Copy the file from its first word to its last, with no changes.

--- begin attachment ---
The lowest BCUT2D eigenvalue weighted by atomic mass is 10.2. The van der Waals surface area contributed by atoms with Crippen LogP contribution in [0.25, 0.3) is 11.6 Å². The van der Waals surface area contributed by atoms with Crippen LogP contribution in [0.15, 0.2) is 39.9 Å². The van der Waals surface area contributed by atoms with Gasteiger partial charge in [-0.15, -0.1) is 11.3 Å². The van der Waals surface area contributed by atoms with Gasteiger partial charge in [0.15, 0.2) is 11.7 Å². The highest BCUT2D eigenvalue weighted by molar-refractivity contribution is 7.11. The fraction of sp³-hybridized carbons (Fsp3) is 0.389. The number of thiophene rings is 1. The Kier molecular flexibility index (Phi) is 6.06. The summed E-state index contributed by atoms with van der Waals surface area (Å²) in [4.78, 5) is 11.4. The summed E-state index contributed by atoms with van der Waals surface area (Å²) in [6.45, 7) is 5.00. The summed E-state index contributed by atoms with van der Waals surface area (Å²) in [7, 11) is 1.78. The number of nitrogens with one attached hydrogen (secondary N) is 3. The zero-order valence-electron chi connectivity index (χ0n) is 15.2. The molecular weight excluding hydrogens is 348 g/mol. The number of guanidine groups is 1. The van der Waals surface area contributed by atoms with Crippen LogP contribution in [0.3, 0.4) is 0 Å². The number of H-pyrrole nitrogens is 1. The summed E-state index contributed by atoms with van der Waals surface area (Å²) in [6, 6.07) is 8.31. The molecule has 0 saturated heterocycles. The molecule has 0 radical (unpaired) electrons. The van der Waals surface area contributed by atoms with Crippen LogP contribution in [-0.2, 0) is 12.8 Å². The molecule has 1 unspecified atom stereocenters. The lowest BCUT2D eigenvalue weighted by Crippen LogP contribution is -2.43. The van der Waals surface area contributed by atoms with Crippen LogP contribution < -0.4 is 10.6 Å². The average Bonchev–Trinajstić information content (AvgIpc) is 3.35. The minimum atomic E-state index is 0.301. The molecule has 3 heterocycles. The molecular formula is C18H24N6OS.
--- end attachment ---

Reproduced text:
The lowest BCUT2D eigenvalue weighted by atomic mass is 10.2. The van der Waals surface area contributed by atoms with Crippen LogP contribution in [0.25, 0.3) is 11.6 Å². The van der Waals surface area contributed by atoms with Crippen LogP contribution in [0.15, 0.2) is 39.9 Å². The van der Waals surface area contributed by atoms with Gasteiger partial charge in [-0.15, -0.1) is 11.3 Å². The van der Waals surface area contributed by atoms with Gasteiger partial charge in [0.15, 0.2) is 11.7 Å². The highest BCUT2D eigenvalue weighted by molar-refractivity contribution is 7.11. The fraction of sp³-hybridized carbons (Fsp3) is 0.389. The number of thiophene rings is 1. The Kier molecular flexibility index (Phi) is 6.06. The summed E-state index contributed by atoms with van der Waals surface area (Å²) in [4.78, 5) is 11.4. The summed E-state index contributed by atoms with van der Waals surface area (Å²) in [6.45, 7) is 5.00. The summed E-state index contributed by atoms with van der Waals surface area (Å²) in [7, 11) is 1.78. The number of nitrogens with one attached hydrogen (secondary N) is 3. The zero-order valence-electron chi connectivity index (χ0n) is 15.2. The molecular weight excluding hydrogens is 348 g/mol. The number of guanidine groups is 1. The van der Waals surface area contributed by atoms with Crippen LogP contribution in [0.3, 0.4) is 0 Å². The number of H-pyrrole nitrogens is 1. The summed E-state index contributed by atoms with van der Waals surface area (Å²) in [6, 6.07) is 8.31. The molecule has 0 saturated heterocycles. The molecule has 0 radical (unpaired) electrons. The van der Waals surface area contributed by atoms with Crippen LogP contribution in [-0.2, 0) is 12.8 Å². The molecule has 1 unspecified atom stereocenters. The lowest BCUT2D eigenvalue weighted by Crippen LogP contribution is -2.43. The van der Waals surface area contributed by atoms with Crippen LogP contribution < -0.4 is 10.6 Å². The average Bonchev–Trinajstić information content (AvgIpc) is 3.35. The minimum atomic E-state index is 0.301. The molecule has 3 heterocycles. The molecular formula is C18H24N6OS.